Edmonton Journal | Mar. 20, 2004 | David Matas

To deport? Or not?

An Edmonton man who has lived in Canada for 55 years is suspected of being a Nazi war criminal. If it's proven he lied to get into Canada, should he be stripped of his citizenship and sent out of the country? The Journal asked two people with opposing viewpoints -- a Winnipeg lawyer and an Edmonton publisher -- to answer that question:
Yes ... or ... No

Edmonton Journal, A15, Saturday, March 20, 2004


"Neither old age nor amiability is a defence for crimes against humanity."

David Matas
Special to The Journal

Sixty-one years after the crimes he is alleged to have committed -- and 55 years after he is alleged to have lied his way into Canada -- Josef Furman is finally facing justice.

In November 2003, the Canadian government told Furman it had reason to believe that when he entered Canada in 1949, he hid a sordid past -- that he was a member of a Nazi SS company that helped quell the Warsaw ghetto uprising, clear Jewish ghettos and camps, and deport Jews to death and slave labour camps. Then, it is alleged that he was a guard at a Nazi concentration camp.

Furman is contesting the allegations against him. So the matter must be decided by Federal Court.

There are those who will ask, in response to this case, hasn't enough time passed? Why is it important that we continue to pursue and punish such individuals?

It might well be that this case and others like it have taken disgracefully long to get to court, but it would be even more disgraceful if nothing was ever done, given the seriousness of the allegations and the weight of the evidence the government must have had before it decided to act.

The crimes for which Furman is accused, combined with similar offences by a host of others, led to and were part of the Holocaust, the largest and most heinous crime the world has ever known. The very magnitude of that seminal event in world history made it not only a crime against the Jewish people. In a very real sense, humanity itself was a victim.

The delay in acting in cases such as Furman's does not excuse further delays, let alone justify dropping the effort to bring Nazi war criminals to justice altogether. On the contrary, these cases must be pursued urgently if justice is to be done. Canada can no longer afford the luxury of moving at a leisurely pace. Already, six men accused of being Nazi war criminals have died of natural causes during prolonged legal proceedings attempting to remove them from Canada. Indeed, the accepted legal strategy for those accused of such crimes is now to drag out proceedings until their clients die natural deaths in Canada.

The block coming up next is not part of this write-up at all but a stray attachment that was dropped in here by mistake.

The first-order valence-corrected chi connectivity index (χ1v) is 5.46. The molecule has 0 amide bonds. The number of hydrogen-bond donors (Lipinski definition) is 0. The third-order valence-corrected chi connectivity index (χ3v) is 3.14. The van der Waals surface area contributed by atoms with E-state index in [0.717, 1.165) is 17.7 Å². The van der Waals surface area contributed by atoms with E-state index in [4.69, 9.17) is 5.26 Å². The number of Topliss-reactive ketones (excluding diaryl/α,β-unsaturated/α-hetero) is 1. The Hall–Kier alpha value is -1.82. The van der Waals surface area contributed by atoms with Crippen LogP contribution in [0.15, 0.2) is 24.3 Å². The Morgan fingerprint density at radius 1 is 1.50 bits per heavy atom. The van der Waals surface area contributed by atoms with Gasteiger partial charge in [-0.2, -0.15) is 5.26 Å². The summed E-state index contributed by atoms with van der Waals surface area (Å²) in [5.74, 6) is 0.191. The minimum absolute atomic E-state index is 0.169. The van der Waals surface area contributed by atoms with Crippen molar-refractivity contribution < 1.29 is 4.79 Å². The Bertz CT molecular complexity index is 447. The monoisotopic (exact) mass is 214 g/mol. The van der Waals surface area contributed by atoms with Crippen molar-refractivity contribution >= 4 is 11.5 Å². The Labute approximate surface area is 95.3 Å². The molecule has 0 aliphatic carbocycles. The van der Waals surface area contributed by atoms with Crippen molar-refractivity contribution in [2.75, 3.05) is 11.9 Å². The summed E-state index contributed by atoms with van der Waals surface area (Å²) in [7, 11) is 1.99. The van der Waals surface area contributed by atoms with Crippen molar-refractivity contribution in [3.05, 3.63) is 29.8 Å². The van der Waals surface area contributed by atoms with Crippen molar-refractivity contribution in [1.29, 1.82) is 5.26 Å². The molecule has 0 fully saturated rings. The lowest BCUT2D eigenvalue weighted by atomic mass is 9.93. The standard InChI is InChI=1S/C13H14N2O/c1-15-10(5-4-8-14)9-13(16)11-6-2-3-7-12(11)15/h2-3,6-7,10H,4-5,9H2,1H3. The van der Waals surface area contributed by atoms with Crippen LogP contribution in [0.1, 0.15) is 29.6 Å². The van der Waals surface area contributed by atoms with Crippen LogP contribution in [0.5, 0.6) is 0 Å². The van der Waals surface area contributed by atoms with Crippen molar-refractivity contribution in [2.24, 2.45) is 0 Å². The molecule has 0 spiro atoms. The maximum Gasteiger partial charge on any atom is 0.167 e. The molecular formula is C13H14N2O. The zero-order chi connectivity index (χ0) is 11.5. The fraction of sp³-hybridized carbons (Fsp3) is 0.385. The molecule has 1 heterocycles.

The issue before the court is whether Furman lied on entry in 1949, not whether he committed war crimes in 1943. That is as it should be.

Immediately after the Second World War, when the evidence was still fresh, prosecution and conviction for war crimes would have been the preferable remedy. The lies Furman is alleged to have told to gain admittance to Canada, if made, were meant to ensure that the trail of evidence against him would grow cold. He should not now be able to insist that the government prove beyond a reasonable doubt that he committed the offences, which his own alleged lies will have made difficult or impossible to prove, before revoking his citizenship for having lied in the first place.

Neither Furman's good behaviour in Canada, nor his age, nor his ties to the community, can excuse the obstruction of justice against him. There is no statute of limitations for the crimes Furman is accused of covering up. Neither old age nor amiability is a defence for crimes against humanity or lying about participation in those crimes.

Had we only uncovered evidence that Clifford Olsen was guilty of the crimes that he committed in, say, 10 or even 20 years from now, would we then say to the families of his victims, "We're sorry, too much time has passed and besides, Mr. Olsen has been a model citizen for the past 10 years"?

No one should be surprised or deceived by the reported gentle demeanour and civility of those who are accused of participating in these horrific activities. The worst crimes known to humanity have been committed by the most ordinary of people. The horror of these crimes is not only what happened to the victims, but also the mass willing participation of people from every walk of life. When it came to their dealings with people other than Jews, they were everyday, average human beings. Furman's seeming ordinariness today should not mislead people into thinking that he must be innocent of the lies and crimes with which he is charged.

Those who remember the victims of the crimes that Furman is alleged to have concealed have waited 61 years for justice. They should not have to wait a day longer.

David Matas is senior honorary counsel to the League for Human Rights of B'nai Brith Canada and a highly respected international human rights advocate. He is a Winnipeg lawyer.

� The Edmonton Journal 2004